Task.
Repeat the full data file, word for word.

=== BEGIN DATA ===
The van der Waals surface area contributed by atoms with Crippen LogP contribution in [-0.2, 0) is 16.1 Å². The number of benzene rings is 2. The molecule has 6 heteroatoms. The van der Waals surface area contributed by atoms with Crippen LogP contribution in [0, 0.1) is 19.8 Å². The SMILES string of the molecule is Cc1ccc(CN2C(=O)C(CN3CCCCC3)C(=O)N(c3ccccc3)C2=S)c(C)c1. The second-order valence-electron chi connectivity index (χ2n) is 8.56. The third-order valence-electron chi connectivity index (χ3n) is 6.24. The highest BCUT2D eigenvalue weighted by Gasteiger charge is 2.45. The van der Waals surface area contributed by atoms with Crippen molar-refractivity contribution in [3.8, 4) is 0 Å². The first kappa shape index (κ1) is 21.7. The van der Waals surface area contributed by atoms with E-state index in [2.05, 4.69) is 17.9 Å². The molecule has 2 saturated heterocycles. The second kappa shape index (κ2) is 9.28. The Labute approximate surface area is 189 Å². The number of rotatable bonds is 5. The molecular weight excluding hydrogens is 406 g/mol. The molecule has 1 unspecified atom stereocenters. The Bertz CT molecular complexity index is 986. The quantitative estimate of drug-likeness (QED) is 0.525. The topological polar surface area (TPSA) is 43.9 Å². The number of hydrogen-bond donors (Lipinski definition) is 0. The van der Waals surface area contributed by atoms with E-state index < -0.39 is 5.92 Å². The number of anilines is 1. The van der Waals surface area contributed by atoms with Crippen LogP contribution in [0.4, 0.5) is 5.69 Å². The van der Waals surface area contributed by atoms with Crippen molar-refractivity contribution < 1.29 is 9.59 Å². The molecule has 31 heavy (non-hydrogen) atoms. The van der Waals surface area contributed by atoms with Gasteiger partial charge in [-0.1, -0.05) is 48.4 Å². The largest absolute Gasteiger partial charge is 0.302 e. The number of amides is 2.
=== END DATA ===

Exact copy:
The van der Waals surface area contributed by atoms with Crippen LogP contribution in [-0.2, 0) is 16.1 Å². The number of benzene rings is 2. The molecule has 6 heteroatoms. The van der Waals surface area contributed by atoms with Crippen LogP contribution in [0, 0.1) is 19.8 Å². The SMILES string of the molecule is Cc1ccc(CN2C(=O)C(CN3CCCCC3)C(=O)N(c3ccccc3)C2=S)c(C)c1. The second-order valence-electron chi connectivity index (χ2n) is 8.56. The third-order valence-electron chi connectivity index (χ3n) is 6.24. The highest BCUT2D eigenvalue weighted by Gasteiger charge is 2.45. The van der Waals surface area contributed by atoms with Crippen molar-refractivity contribution in [3.8, 4) is 0 Å². The first kappa shape index (κ1) is 21.7. The van der Waals surface area contributed by atoms with E-state index in [2.05, 4.69) is 17.9 Å². The molecule has 2 saturated heterocycles. The second kappa shape index (κ2) is 9.28. The Labute approximate surface area is 189 Å². The number of rotatable bonds is 5. The molecular weight excluding hydrogens is 406 g/mol. The molecule has 1 unspecified atom stereocenters. The Bertz CT molecular complexity index is 986. The quantitative estimate of drug-likeness (QED) is 0.525. The topological polar surface area (TPSA) is 43.9 Å². The number of hydrogen-bond donors (Lipinski definition) is 0. The van der Waals surface area contributed by atoms with E-state index < -0.39 is 5.92 Å². The number of anilines is 1. The van der Waals surface area contributed by atoms with Crippen LogP contribution in [0.4, 0.5) is 5.69 Å². The van der Waals surface area contributed by atoms with Crippen molar-refractivity contribution < 1.29 is 9.59 Å². The molecule has 31 heavy (non-hydrogen) atoms. The van der Waals surface area contributed by atoms with Gasteiger partial charge in [-0.1, -0.05) is 48.4 Å². The largest absolute Gasteiger partial charge is 0.302 e. The number of amides is 2.